The rest of the paper is organizes as follows: In Section 2 we present the main notations used throughout the rest of the paper. In Section 3 we introduce the sequential and parallel non- overlapping domain decomposition method and show its convergence to a minimizer of the global problem. Details on the numerical implementation of the solvers for the proposed domain decomposi- tion methods are described in Section 4. Finally in Section 5 we show sequential and parallel numer- ical experiments for imagedenoising. We compare the computational performance of the proposed domain decomposition algorithm of the dual problem with the domain decomposition algorithm for the problem in (2) introduced in . Moreover, we show the successful application of the proposed algorithm for 3D medical data.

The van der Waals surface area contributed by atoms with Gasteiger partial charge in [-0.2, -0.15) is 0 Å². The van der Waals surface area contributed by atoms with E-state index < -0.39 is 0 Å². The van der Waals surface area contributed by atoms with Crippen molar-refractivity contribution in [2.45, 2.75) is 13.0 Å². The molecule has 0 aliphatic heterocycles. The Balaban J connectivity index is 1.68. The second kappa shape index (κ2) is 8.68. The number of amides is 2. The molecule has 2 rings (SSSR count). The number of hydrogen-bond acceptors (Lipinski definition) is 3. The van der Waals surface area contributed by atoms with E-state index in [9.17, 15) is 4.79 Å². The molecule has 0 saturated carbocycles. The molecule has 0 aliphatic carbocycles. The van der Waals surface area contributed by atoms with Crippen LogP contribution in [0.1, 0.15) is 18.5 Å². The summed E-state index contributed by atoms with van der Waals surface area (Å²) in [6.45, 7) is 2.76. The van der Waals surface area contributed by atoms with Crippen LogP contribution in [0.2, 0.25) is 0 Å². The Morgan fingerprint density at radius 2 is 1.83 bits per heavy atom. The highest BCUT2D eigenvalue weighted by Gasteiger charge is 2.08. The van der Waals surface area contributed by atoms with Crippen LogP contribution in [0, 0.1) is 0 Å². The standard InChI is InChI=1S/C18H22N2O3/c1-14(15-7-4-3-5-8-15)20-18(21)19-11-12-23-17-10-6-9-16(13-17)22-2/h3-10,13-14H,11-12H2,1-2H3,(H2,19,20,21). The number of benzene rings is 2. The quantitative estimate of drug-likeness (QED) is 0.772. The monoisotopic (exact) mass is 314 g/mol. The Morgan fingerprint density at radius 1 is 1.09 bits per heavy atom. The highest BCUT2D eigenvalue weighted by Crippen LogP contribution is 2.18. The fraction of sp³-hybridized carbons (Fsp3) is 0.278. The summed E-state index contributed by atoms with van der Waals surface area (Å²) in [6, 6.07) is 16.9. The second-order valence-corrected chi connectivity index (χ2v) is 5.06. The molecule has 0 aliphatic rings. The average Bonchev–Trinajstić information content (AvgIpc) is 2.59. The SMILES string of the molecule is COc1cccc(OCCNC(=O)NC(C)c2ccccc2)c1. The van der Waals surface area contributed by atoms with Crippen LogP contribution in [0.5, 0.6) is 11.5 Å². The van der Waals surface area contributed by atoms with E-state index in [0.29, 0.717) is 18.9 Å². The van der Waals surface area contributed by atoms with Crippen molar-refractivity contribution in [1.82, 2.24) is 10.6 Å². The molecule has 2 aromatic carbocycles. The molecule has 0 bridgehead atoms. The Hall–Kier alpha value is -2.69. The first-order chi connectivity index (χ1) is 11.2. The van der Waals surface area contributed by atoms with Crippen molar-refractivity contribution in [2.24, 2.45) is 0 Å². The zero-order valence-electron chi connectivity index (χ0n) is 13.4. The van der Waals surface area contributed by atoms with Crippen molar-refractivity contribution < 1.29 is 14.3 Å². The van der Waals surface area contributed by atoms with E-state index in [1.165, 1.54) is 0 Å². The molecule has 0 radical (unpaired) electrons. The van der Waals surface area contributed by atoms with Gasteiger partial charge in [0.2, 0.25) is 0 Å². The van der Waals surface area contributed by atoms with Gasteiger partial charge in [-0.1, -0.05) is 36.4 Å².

In this paper we present an alternative method for SAR imagedenoising, structure enhancement, and change detection based on the curvelet transform. Curvelets can be denoted as a two dimensional further development of the well-known wavelets. The original image is decomposed into linear ridge-like structures, that appear in different scales (longer or shorter structures), directions (orientation of the structure) and locations. The inﬂuence of these single components on the original image is weighted by the corresponding coefﬁcients. By means of these coefﬁcients one has direct access to the linear structures present in the image. To suppress noise in a given SAR image weak structures indicated by low coefﬁcients can be suppressed by setting the corresponding coefﬁcients to zero. To enhance structures only coefﬁcients in the scale of interest are preserved and all others are set to zero. Two same-sized images assumed even a change detection can be done in the curvelet coefﬁcient domain. The curvelet coefﬁcients of both images are differentiated and manipulated in order to enhance strong and to suppress small scale (pixel-wise) changes. After the inverse curvelet transform the resulting image contains only those structures, that have been chosen via the coefﬁcient manipulation. Our approach is applied to TerraSAR-X High Resolution Spotlight images of the city of Munich. The curvelet transform turns out to be a powerful tool for image enhancement in ﬁne-structured areas, whereas it fails in originally homogeneous areas like grassland. In the change detection context this method is very sensitive towards changes in structures instead of single pixel or large area changes. Therefore, for purely urban structures or construction sites this method provides excellent and robust results. While this approach runs without any interaction of an operator, the interpretation of the detected changes requires still much knowledge about the underlying objects.